My mother was on the founding team of one of the early charter schools in Michigan back in the 1990s, and she’s still a leader there. I admire my mother so much. Very successful, strong, educated woman who worked in the district for several years and in the middle of her career decided to take on something very challenging by starting a charter school back when there weren’t a lot around. So I learned at an early age that some of the most successful and the most game-changing leaders are in the nonprofit sector because they chose to be.
I think of shining some light on what those banks can learn from Mom rather than the opposite. I’ll tell you what I learned from Mom, and it’s a couple of things. One, to start by focusing on the why. I don’t think this is something only for nonprofits. I think all companies need to think about what their role is in being responsible corporate citizens. Why do I do this work? What our mission is. What is our vision? We focus on that when it comes to hiring, when it comes to our team retreats, when it comes to sharing with our funders and our schools about who we are.
We are unapologetic about the “why” we do this work. And I think that a lot of nonprofits are very strong at this, and I’ve learned this by being in the nonprofit sector. In more than a decade in the private sector, I was almost never exposed to things like values and missions. So, I think that’s one thing the for-profit sector can learn from us.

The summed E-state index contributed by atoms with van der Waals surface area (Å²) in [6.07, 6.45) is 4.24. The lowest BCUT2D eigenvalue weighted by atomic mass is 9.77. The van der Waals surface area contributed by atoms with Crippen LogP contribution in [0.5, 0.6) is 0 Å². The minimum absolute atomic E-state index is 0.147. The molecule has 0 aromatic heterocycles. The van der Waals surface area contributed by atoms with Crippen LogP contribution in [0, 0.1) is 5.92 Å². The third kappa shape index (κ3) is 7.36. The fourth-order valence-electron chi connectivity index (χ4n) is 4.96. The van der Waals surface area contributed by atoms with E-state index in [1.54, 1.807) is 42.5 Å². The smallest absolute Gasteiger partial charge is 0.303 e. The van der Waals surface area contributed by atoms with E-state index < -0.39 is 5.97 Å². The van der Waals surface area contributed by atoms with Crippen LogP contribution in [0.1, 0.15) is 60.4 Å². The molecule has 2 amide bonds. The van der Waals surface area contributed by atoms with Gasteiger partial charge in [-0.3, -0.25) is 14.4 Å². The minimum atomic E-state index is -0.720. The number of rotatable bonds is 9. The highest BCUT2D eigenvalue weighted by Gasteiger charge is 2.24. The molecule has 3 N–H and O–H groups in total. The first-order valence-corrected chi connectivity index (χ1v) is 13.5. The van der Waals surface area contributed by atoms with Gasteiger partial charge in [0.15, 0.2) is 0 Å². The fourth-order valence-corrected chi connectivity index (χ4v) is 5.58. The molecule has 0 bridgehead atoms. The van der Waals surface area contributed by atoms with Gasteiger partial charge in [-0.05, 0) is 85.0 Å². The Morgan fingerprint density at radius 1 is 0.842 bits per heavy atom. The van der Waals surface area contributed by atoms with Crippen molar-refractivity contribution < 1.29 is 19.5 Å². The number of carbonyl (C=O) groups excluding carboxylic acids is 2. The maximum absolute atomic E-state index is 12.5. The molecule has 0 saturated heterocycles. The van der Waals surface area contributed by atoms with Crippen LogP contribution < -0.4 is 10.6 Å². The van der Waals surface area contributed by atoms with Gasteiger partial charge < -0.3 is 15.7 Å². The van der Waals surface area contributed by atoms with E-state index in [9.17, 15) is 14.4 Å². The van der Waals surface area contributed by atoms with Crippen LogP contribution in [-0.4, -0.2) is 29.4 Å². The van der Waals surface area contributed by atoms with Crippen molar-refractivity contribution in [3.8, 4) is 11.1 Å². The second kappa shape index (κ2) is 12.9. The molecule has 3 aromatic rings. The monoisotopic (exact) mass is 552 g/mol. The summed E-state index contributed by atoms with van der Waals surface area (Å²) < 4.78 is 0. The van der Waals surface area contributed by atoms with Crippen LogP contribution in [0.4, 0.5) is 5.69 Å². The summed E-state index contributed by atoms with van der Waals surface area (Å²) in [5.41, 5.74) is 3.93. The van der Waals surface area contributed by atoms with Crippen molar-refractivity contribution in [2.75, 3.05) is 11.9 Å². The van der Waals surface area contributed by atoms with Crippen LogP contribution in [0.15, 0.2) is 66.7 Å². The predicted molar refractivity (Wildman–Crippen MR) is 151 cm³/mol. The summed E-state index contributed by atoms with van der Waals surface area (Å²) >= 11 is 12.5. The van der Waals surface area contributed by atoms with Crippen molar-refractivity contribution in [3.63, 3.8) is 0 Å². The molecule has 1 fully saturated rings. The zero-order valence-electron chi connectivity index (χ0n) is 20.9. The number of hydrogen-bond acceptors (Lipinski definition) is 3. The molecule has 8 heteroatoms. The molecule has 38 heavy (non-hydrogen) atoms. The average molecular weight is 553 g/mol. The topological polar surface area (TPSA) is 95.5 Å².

Second, this focus on long-term, not just quarterly profits or annual metrics. I came from the investment banking world, and we were very interested in closing deals and the revenue potential of those deals. Maybe quarterly, maybe annually, not much longer than that. Whereas in my three jobs in the nonprofit sector, everything was thinking long-term. When I was at KIPP, we were thinking about how our second-graders were going to graduate from a four-year college, and we were backwards-mapping all our decisions to that. That was eye-opening to me, and it was humbling, and it was hard. But that is the game we are playing. The actions we’re taking only make sense if they work long-term. Otherwise, we’re not actually meeting our “why.”
I think the great corporations and great banks are the ones who are thinking long-term. For nonprofits, that’s not a luxury. That’s a necessity, right?Submit a Letter to the Editor